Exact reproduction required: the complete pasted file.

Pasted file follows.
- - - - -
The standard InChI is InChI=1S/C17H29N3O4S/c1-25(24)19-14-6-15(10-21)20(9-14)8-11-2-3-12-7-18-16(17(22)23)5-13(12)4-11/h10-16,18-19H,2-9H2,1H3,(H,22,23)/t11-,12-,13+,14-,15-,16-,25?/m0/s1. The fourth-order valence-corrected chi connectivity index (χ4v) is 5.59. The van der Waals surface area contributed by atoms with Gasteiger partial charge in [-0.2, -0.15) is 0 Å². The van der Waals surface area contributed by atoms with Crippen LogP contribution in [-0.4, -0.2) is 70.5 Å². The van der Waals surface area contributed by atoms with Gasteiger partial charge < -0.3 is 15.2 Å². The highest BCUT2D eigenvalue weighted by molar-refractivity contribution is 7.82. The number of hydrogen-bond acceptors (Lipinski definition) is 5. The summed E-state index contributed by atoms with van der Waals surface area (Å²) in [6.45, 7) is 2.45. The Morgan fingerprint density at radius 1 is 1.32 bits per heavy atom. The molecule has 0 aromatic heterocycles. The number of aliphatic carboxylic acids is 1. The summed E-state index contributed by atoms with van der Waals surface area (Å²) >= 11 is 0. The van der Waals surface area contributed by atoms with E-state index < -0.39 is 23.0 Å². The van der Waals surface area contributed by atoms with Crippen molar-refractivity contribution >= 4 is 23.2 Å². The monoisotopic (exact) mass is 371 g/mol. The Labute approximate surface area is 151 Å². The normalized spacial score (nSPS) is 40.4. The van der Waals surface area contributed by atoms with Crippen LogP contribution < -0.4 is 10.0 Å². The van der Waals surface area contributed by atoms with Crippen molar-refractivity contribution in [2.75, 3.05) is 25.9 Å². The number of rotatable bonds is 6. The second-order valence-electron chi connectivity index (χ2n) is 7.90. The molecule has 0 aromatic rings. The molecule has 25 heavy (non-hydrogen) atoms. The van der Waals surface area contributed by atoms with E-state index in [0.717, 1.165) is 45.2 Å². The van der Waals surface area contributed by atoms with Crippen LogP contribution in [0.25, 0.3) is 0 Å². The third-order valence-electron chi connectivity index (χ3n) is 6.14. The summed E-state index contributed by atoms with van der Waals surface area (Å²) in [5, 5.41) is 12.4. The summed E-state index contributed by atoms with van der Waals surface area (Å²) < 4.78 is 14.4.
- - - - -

The standard InChI is InChI=1S/C17H29N3O4S/c1-25(24)19-14-6-15(10-21)20(9-14)8-11-2-3-12-7-18-16(17(22)23)5-13(12)4-11/h10-16,18-19H,2-9H2,1H3,(H,22,23)/t11-,12-,13+,14-,15-,16-,25?/m0/s1. The fourth-order valence-corrected chi connectivity index (χ4v) is 5.59. The van der Waals surface area contributed by atoms with Gasteiger partial charge in [-0.2, -0.15) is 0 Å². The van der Waals surface area contributed by atoms with Crippen LogP contribution in [-0.4, -0.2) is 70.5 Å². The van der Waals surface area contributed by atoms with Gasteiger partial charge < -0.3 is 15.2 Å². The highest BCUT2D eigenvalue weighted by molar-refractivity contribution is 7.82. The number of hydrogen-bond acceptors (Lipinski definition) is 5. The summed E-state index contributed by atoms with van der Waals surface area (Å²) in [6.45, 7) is 2.45. The Morgan fingerprint density at radius 1 is 1.32 bits per heavy atom. The molecule has 0 aromatic heterocycles. The number of aliphatic carboxylic acids is 1. The summed E-state index contributed by atoms with van der Waals surface area (Å²) >= 11 is 0. The van der Waals surface area contributed by atoms with E-state index < -0.39 is 23.0 Å². The van der Waals surface area contributed by atoms with Crippen molar-refractivity contribution >= 4 is 23.2 Å². The monoisotopic (exact) mass is 371 g/mol. The Labute approximate surface area is 151 Å². The normalized spacial score (nSPS) is 40.4. The van der Waals surface area contributed by atoms with Crippen LogP contribution < -0.4 is 10.0 Å². The van der Waals surface area contributed by atoms with Crippen molar-refractivity contribution in [2.75, 3.05) is 25.9 Å². The number of rotatable bonds is 6. The second-order valence-electron chi connectivity index (χ2n) is 7.90. The molecule has 0 aromatic rings. The molecule has 25 heavy (non-hydrogen) atoms. The van der Waals surface area contributed by atoms with E-state index in [0.717, 1.165) is 45.2 Å². The van der Waals surface area contributed by atoms with Crippen LogP contribution in [0.25, 0.3) is 0 Å². The third-order valence-electron chi connectivity index (χ3n) is 6.14. The summed E-state index contributed by atoms with van der Waals surface area (Å²) in [5, 5.41) is 12.4. The summed E-state index contributed by atoms with van der Waals surface area (Å²) < 4.78 is 14.4.